There are many causes for joint muscle pain. Injuries, strains, medical conditions such as arthritis, bursitis, or infectious diseases like mumps or rubella, all of these conditions may cause joint muscle pain. However, in elderly patients the most common causes of joint muscle pain are arthritis and bursitis. But how is a patient to know the difference? Is it possible to have Joint Muscle Pain from both arthritis and bursitis? Is there a different in the pain felt between these two conditions and do differences exist between the treatments of these two ailments?
Joint muscle pain from arthritis stems from strain and stress to the muscles surrounding affected joints. The wearing down of cartilage and other soft tissue causes more work for the muscles surrounding the joint. This can increase joint muscle pain, especially when muscles are already weakened. In cases of rheumatoid arthritis, where the body’s own immune system attacks healthy tissue around the affected joint, more muscle damage may occur and thus increase the severity of Joint Muscle Pain. In osteoarthritis, painful bone spurs may develop which can also play a role in the level and severity of joint muscle pain experienced by patients.
Joint muscle pain stemming from bursitis is equally bothersome, but is the result of a different set of circumstances. Bursitis involves the inflammation of the fluid-filled sacs that provide cushioning and padding around joints. These sacs, called bursae, allow the proper movement of muscle over bone. If bursae are inflamed, muscles cannot flow smoothly over bony prominences, resulting in joint muscle pain. Bursitis is a treatable condition, and while it is reoccurring, with proper care joint muscle pain may not worsen or increase in severity like commonly seen in arthritis related joint muscle pain. As with arthritis, the pain from bursitis does often limit a patient’s mobility during an attack.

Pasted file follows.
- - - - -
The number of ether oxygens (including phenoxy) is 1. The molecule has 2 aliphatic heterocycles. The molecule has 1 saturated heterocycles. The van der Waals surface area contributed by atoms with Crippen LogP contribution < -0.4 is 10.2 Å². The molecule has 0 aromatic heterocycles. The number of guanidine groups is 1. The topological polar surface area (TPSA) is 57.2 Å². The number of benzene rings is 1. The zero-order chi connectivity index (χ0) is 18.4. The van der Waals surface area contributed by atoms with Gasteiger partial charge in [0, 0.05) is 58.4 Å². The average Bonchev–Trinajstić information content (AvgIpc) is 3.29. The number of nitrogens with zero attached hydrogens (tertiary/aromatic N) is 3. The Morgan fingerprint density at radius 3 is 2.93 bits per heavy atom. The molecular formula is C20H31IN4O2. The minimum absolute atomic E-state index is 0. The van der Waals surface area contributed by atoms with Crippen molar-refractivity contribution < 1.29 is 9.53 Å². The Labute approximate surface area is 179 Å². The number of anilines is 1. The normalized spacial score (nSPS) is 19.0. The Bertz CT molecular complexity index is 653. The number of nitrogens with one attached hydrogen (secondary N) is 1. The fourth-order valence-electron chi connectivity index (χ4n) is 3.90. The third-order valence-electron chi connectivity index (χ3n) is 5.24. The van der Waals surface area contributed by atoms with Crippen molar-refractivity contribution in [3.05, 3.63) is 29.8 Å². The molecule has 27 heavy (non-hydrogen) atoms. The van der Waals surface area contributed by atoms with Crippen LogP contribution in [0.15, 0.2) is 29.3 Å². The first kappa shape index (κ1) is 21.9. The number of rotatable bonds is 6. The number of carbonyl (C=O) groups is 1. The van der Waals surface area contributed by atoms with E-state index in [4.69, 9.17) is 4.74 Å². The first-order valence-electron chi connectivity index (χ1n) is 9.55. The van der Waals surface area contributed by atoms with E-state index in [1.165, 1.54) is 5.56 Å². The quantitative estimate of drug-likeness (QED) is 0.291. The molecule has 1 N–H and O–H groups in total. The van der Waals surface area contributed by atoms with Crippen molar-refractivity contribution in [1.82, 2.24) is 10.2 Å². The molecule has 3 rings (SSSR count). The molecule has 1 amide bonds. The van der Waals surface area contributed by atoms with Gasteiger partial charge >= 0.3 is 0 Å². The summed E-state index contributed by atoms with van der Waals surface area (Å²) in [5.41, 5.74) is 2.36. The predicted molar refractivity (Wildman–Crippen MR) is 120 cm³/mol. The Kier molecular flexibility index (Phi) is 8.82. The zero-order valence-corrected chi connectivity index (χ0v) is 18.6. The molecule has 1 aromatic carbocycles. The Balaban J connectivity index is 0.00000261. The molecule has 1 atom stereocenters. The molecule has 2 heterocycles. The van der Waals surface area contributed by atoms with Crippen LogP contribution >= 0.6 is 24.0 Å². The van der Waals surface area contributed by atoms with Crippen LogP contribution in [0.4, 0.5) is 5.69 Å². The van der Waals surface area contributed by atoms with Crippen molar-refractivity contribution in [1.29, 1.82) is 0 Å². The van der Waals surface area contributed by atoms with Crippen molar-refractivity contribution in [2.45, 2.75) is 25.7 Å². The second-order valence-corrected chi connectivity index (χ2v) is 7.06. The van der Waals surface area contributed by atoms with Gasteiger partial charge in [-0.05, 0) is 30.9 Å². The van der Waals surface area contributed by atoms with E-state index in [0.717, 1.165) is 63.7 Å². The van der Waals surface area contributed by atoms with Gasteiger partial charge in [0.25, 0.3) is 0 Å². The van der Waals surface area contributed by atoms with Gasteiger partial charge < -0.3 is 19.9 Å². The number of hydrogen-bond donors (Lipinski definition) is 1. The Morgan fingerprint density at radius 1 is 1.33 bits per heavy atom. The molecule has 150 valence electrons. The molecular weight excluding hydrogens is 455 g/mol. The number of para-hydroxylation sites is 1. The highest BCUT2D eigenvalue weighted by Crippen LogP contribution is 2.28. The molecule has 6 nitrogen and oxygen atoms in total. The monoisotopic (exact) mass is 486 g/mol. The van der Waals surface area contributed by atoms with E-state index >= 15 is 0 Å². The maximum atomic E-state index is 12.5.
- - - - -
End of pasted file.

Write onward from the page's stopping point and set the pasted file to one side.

Whether Joint Muscle Pain is caused by arthritis or bursitis, the most common treatment options are very similar. Joint muscle pain in both conditions often responds well to anti-inflammatory and pain relieving medications such as NSAIDs such as aspirin, naproxen, or ibuprofen. Patients may also gain relief from joint muscle pain through exercise and proper stretching of the muscles around the affected joint. Exercise and stretching helps prevent painful stiffness in arthritis and increases circulation in bursitis. There are also dietary supplements which may be beneficial in providing joint muscle pain relief to patients suffering from arthritis or bursitis, or even both conditions.